In the evening we eat dinner at Hanstholm Madbar , a popular local restaurant, mini hotel, and spa next to the lighthouse in Hanstholm that was developed with financing from the EU Rural Development Programme.

 

Km individual transects
mapping klitmøller
Mapping klitmøller

Connections between town, beach, and sea, mapping
Nils Björling, 2019

Connections between town, beach, and sea, photos
Anne Tietjen & Niels Björling, 2019

Following Klitmøller Å
Thomas Juel Clemmensen, 2019

 

 9 June 2019, Klitmøller: Individual transects 
 

On our third day in Klitmøller, we pursue Individual transects following our specific interests.

 

Anne and Nils take a long walk through the town, along the beach and the landing place and across the dunes to explore the connections between the town, the beach, and the sea. 

Thomas walks along Klitmøller Å and the trajectory of the forthcoming Ny Foreningsvej (new association path). Beginning at the historical site of an eel coffin outside the town, he follows the stream from west to east, registering how it changes character from public frontside to private backside through the town.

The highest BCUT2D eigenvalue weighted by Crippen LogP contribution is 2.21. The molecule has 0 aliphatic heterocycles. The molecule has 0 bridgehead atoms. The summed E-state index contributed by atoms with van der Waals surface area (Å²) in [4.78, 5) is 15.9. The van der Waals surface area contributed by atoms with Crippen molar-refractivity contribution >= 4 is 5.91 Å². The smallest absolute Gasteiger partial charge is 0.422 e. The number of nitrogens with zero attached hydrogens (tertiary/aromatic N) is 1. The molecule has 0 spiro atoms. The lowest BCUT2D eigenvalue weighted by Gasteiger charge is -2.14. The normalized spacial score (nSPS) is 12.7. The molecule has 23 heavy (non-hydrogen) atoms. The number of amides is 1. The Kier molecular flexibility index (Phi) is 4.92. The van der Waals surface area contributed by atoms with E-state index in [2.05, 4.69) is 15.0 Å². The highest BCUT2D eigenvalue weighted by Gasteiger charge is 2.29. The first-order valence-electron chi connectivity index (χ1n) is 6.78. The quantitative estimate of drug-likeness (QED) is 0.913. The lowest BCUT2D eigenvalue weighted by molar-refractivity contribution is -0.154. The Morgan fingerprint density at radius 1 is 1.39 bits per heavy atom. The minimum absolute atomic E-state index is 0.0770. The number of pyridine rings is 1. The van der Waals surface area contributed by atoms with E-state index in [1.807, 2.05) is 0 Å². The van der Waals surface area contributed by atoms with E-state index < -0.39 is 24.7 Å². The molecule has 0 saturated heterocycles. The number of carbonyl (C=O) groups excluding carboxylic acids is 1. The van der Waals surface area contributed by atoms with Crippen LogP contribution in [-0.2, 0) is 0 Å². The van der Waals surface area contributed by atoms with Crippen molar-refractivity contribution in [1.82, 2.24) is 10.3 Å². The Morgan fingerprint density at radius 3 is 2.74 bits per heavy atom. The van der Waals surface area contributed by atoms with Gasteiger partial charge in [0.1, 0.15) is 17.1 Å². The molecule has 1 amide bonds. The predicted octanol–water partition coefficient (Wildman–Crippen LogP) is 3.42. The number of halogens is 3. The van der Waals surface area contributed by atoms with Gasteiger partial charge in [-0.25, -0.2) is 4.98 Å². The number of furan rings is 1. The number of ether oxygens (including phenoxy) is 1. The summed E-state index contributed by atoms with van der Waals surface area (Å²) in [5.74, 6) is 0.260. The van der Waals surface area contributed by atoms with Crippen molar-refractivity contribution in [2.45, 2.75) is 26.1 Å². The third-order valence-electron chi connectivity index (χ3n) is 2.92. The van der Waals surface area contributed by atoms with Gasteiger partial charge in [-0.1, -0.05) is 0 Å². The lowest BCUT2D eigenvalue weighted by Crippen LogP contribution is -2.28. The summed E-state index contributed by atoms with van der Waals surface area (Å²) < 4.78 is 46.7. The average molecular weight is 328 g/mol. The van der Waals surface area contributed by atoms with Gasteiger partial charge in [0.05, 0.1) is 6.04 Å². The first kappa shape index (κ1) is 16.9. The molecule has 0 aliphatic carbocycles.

He finds it remarkable that the last traces of the dam at the old watermill behind the guesthouse Klitmøller were removed to create a fauna passage. While the project for the Ny Foreningsvej (the new association path) explicity aims to reconnect the town with its historical origins along the stream, the plan to restore better ecological conditions in the stream does the opposite. 

Rasmus once more explores the landing place, where the sea around Ørhage today is filled with surfers.

 10 June 2019: Travelling from Klitmøller (DK) to Fengersfors (SE) 

 

In the morning we drive from Klitmøller to Frederikshavn to take the ferry to Gothenburg. The trip takes three hours and thirty minutes.

TravelDay 2
Chalmers university
Chalmers university
Chalmers University
Nils Björling, 2019
man pointing at a projector screen
Björn ohlén at Chalmers university
Björn Ohlén
Rasmus Weitze Pedersen, 2019


 

Björn Ohlén: Fengersfors in the regional planning context